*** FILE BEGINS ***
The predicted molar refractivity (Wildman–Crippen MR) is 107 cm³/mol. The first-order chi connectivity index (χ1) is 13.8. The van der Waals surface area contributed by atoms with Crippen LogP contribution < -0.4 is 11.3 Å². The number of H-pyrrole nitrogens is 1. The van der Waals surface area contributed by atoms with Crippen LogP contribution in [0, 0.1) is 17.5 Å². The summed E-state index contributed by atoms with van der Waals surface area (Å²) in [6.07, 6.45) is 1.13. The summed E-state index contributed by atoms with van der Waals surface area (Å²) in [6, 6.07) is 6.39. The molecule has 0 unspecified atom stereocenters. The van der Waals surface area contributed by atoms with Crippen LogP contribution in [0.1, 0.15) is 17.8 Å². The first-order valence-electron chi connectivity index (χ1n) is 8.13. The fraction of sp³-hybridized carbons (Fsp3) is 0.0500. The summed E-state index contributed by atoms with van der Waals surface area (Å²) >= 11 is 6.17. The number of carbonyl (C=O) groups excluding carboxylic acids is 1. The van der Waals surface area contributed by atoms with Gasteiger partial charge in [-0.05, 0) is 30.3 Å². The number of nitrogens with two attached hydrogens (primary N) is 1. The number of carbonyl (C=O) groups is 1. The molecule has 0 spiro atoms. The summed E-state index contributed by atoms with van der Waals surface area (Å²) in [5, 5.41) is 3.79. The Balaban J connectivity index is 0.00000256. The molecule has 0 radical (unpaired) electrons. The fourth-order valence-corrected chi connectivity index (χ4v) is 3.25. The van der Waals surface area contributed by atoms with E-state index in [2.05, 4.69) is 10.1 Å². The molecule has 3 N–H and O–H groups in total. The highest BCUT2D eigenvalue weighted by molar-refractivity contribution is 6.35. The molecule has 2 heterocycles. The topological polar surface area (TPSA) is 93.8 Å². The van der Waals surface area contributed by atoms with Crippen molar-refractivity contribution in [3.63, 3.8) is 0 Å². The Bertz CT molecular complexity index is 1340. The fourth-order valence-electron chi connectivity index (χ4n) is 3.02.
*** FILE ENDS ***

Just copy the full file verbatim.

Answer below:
The predicted molar refractivity (Wildman–Crippen MR) is 107 cm³/mol. The first-order chi connectivity index (χ1) is 13.8. The van der Waals surface area contributed by atoms with Crippen LogP contribution < -0.4 is 11.3 Å². The number of H-pyrrole nitrogens is 1. The van der Waals surface area contributed by atoms with Crippen LogP contribution in [0, 0.1) is 17.5 Å². The summed E-state index contributed by atoms with van der Waals surface area (Å²) in [6.07, 6.45) is 1.13. The summed E-state index contributed by atoms with van der Waals surface area (Å²) in [6, 6.07) is 6.39. The molecule has 0 unspecified atom stereocenters. The van der Waals surface area contributed by atoms with Crippen LogP contribution in [0.1, 0.15) is 17.8 Å². The first-order valence-electron chi connectivity index (χ1n) is 8.13. The fraction of sp³-hybridized carbons (Fsp3) is 0.0500. The summed E-state index contributed by atoms with van der Waals surface area (Å²) >= 11 is 6.17. The number of carbonyl (C=O) groups excluding carboxylic acids is 1. The van der Waals surface area contributed by atoms with Gasteiger partial charge in [-0.05, 0) is 30.3 Å². The number of nitrogens with two attached hydrogens (primary N) is 1. The number of carbonyl (C=O) groups is 1. The molecule has 0 spiro atoms. The summed E-state index contributed by atoms with van der Waals surface area (Å²) in [5, 5.41) is 3.79. The Balaban J connectivity index is 0.00000256. The molecule has 0 radical (unpaired) electrons. The fourth-order valence-corrected chi connectivity index (χ4v) is 3.25. The van der Waals surface area contributed by atoms with E-state index in [2.05, 4.69) is 10.1 Å². The molecule has 3 N–H and O–H groups in total. The highest BCUT2D eigenvalue weighted by molar-refractivity contribution is 6.35. The molecule has 2 heterocycles. The topological polar surface area (TPSA) is 93.8 Å². The van der Waals surface area contributed by atoms with Crippen molar-refractivity contribution in [3.63, 3.8) is 0 Å². The Bertz CT molecular complexity index is 1340. The fourth-order valence-electron chi connectivity index (χ4n) is 3.02.